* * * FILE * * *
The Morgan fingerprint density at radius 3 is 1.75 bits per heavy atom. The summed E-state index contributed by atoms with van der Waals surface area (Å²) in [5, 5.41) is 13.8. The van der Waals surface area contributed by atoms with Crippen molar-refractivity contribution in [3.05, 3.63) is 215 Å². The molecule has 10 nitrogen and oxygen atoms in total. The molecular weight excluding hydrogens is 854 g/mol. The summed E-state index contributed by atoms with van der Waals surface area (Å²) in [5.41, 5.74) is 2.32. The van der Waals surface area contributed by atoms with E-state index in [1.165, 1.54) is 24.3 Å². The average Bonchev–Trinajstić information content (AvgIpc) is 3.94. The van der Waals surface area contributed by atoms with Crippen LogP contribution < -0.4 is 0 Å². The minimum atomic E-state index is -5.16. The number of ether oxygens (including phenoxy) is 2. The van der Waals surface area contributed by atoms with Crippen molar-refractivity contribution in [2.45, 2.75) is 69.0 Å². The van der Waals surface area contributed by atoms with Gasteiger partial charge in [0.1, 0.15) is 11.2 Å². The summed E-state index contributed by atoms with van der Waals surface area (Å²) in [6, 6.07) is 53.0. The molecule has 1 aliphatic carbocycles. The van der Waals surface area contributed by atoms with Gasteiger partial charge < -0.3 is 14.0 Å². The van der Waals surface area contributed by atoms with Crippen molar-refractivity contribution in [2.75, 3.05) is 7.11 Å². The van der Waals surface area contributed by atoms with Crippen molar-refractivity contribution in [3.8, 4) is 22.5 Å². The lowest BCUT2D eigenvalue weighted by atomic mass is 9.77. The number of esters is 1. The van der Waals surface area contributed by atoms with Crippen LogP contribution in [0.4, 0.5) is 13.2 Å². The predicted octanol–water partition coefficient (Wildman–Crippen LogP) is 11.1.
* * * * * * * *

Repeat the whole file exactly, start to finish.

The Morgan fingerprint density at radius 3 is 1.75 bits per heavy atom. The summed E-state index contributed by atoms with van der Waals surface area (Å²) in [5, 5.41) is 13.8. The van der Waals surface area contributed by atoms with Crippen molar-refractivity contribution in [3.05, 3.63) is 215 Å². The molecule has 10 nitrogen and oxygen atoms in total. The molecular weight excluding hydrogens is 854 g/mol. The summed E-state index contributed by atoms with van der Waals surface area (Å²) in [5.41, 5.74) is 2.32. The van der Waals surface area contributed by atoms with E-state index in [1.165, 1.54) is 24.3 Å². The average Bonchev–Trinajstić information content (AvgIpc) is 3.94. The van der Waals surface area contributed by atoms with Crippen LogP contribution < -0.4 is 0 Å². The minimum atomic E-state index is -5.16. The number of ether oxygens (including phenoxy) is 2. The van der Waals surface area contributed by atoms with Crippen molar-refractivity contribution in [2.45, 2.75) is 69.0 Å². The van der Waals surface area contributed by atoms with Gasteiger partial charge in [0.1, 0.15) is 11.2 Å². The summed E-state index contributed by atoms with van der Waals surface area (Å²) in [6, 6.07) is 53.0. The molecule has 1 aliphatic carbocycles. The van der Waals surface area contributed by atoms with Gasteiger partial charge < -0.3 is 14.0 Å². The van der Waals surface area contributed by atoms with Crippen molar-refractivity contribution in [2.75, 3.05) is 7.11 Å². The van der Waals surface area contributed by atoms with Crippen molar-refractivity contribution in [3.8, 4) is 22.5 Å². The lowest BCUT2D eigenvalue weighted by atomic mass is 9.77. The number of esters is 1. The van der Waals surface area contributed by atoms with Crippen LogP contribution in [0.4, 0.5) is 13.2 Å². The predicted octanol–water partition coefficient (Wildman–Crippen LogP) is 11.1.